In Part One of this series we informed readers about the jihad Town of Apple Valley officials are undertaking to rid the town of naysayers who disagree with the town’s animal control policies and procedures. In a Sept. 17, 2013 email, Marc Puckett, assistant town manager, stated:
“[B]e advised that it has been brought to my attention that slanderous and libelous statements have been made against the Town and its employees regarding operation of the Animal Shelter. We do take misrepresentations of facts, slander and libel very seriously. As such, I have forwarded those comments to the Town’s Attorneys for review and consideration of follow-up action against the individuals involved.”
And they were quick to take action against one local rescuer who got on their bad side. Mary Ryan is fighting back with a $5 million claim against the town. She is represented by Louis Fazzi, Esq., who handled a similar case in Hesperia that resulted in an out-of-court settlement of $200,000, paid by the city so that their practices and procedures would not be challenged in federal court.
Ryan operated German Shepherd Angels Rescue in Apple Valley and she is one of the first within the local rescue community to receive “follow-up action.” The only reason she knows of for this: Ryan reported an Apple Valley Animal Shelter staff member, who treated the animals in his care roughly and who was rude to residents, to Apple Valley Animal Services Manager Gina Schwin-Whiteside.
From there she found herself under constant scrutiny, especially by Animal Control Supervisor Barbara Cornett, who stepped up the action in May 2012. Cornett systematically harassed Ryan over a period of months. Finally, in July of this year, the town revoked her animal services permit that allowed her to have eight dogs on her property.
The scrutiny and retaliation did not stop Ryan from saving the lives of high desert German Shepherds. She continued her work, housing her Shepherds at local kennels and conducting weekly adoption events at those kennels with great success.
But then the kennel needed space and Ryan had to pick up the puppies. She brought them home one evening in October and made arrangements for a new kennel the next day. While a transporter was present to help with the transfer, the town raided her home.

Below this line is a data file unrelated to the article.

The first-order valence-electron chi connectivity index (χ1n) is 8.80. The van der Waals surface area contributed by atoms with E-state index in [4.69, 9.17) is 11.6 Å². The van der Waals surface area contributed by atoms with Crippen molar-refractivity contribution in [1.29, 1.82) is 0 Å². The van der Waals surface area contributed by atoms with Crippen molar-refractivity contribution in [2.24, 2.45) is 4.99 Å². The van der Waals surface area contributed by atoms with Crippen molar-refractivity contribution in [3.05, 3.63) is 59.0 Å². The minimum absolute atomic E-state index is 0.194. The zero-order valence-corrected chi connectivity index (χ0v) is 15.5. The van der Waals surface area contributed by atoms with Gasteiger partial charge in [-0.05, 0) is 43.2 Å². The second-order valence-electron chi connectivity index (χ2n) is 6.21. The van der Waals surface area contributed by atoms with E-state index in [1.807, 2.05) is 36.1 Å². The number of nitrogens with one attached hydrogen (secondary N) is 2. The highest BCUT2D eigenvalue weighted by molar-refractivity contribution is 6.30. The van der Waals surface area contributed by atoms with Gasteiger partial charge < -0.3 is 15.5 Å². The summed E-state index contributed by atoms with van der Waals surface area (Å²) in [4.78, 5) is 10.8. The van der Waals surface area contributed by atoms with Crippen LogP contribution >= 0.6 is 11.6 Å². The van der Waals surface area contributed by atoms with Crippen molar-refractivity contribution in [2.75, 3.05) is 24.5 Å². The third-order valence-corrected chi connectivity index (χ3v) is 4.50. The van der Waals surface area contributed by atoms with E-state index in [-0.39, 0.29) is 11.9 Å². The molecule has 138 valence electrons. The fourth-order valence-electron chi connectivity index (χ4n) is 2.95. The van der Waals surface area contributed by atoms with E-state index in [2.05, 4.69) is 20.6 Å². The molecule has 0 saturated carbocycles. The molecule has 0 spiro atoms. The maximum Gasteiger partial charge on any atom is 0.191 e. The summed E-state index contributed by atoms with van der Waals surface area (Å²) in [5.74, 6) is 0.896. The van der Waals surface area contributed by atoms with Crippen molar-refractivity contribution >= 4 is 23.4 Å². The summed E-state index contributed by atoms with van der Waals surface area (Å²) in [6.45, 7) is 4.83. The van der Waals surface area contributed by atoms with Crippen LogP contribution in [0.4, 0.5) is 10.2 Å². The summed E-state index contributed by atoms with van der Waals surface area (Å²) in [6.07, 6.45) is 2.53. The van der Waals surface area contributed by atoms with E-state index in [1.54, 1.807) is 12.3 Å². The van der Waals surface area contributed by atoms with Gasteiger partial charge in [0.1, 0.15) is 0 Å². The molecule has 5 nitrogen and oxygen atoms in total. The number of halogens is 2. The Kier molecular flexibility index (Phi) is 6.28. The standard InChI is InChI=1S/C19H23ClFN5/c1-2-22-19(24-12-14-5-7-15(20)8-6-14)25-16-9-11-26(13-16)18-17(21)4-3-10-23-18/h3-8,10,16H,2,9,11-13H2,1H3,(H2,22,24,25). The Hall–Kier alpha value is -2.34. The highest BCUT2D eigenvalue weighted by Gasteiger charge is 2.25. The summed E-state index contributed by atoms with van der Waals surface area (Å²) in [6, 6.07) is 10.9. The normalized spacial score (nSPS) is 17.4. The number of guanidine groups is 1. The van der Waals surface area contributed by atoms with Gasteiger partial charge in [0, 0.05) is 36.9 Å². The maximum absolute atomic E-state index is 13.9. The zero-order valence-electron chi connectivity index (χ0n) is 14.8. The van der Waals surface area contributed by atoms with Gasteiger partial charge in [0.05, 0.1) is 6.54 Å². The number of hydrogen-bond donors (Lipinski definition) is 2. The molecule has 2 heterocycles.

The town was quick to issue a news release, vilifying Ryan in the local press and on social media. According to the release, “[Ryan] was cited with cruelty to animals, exceeding animal limitations, and disposition of dead animals.”
The local newspaper, the Daily Press, offered up the press release to the public as gospel truth without independent investigation. Shelter supporters with personal relationships with shelter management quickly jumped on social networking sites, repeating rumors that had little or no factual basis, before the raid was even completed. The town’s jihad was in full force.
To the general public who read the Daily Press story, the most disturbing aspects of the charges were “cruelty to animals” and “removing three dead dogs.” Ryan adamantly denies the animal cruelty charges because all puppies old enough to be weaned and dogs confiscated were healthy, happy and very adoptable, until they spent time in the Apple Valley Animal Shelter. There was no animal cruelty, according to Ryan.
Neither the Daily Press nor the Town of Apple Valley bothered to make public the fact that on Nov. 26, 2013, Apple Valley Animal Control notified the San Bernardino Superior Court Clerk’s office in Victorville, Calif., that the 31 animal cruelty counts had been removed.
The three “dead dogs” counts, all infractions, remain but both entities left out important details in an effort to gain the public’s ire against Ryan. There were three dead puppies, wrapped thoroughly in blankets, placed in plastic bags and then placed in the freezer waiting transportation to be cremated. These were no “dead dogs” that were found on the property filled with maggots and decaying as the story would lead readers to assume.
Unfortunately, in the rescue world, many animals don’t survive even after being pulled from shelters simply because of the disease spread in shelters due to many shelters not using accepted cleaning protocols. A puppy dying is a way-too-frequent occurrence for any rescue that deals with a high volume of animals.
These are just a few of the half-truths and outright lies presented by town officials and promoted by the Daily Press to take the heat off due to the town’s own high kill rates in their disease-infested, taxpayer-funded shelter. The shelter is under scrutiny and the actions of town officials in covering up the atrocities may become the basis for additional lawsuits.
There is much more to this story and the extent to which town officials are willing to abuse taxpayer funds for this jihad. We will describe more instances of taxpayer money being wasted in Part Three of this series. In the meantime, the five town council persons—Art Bishop, Barb Stanton, Scott Nassif, Curt Emick and Larry Cussack—refuse to address the concerns of the citizens, preferring instead to use tax payer money to litigate against its residents for speaking out.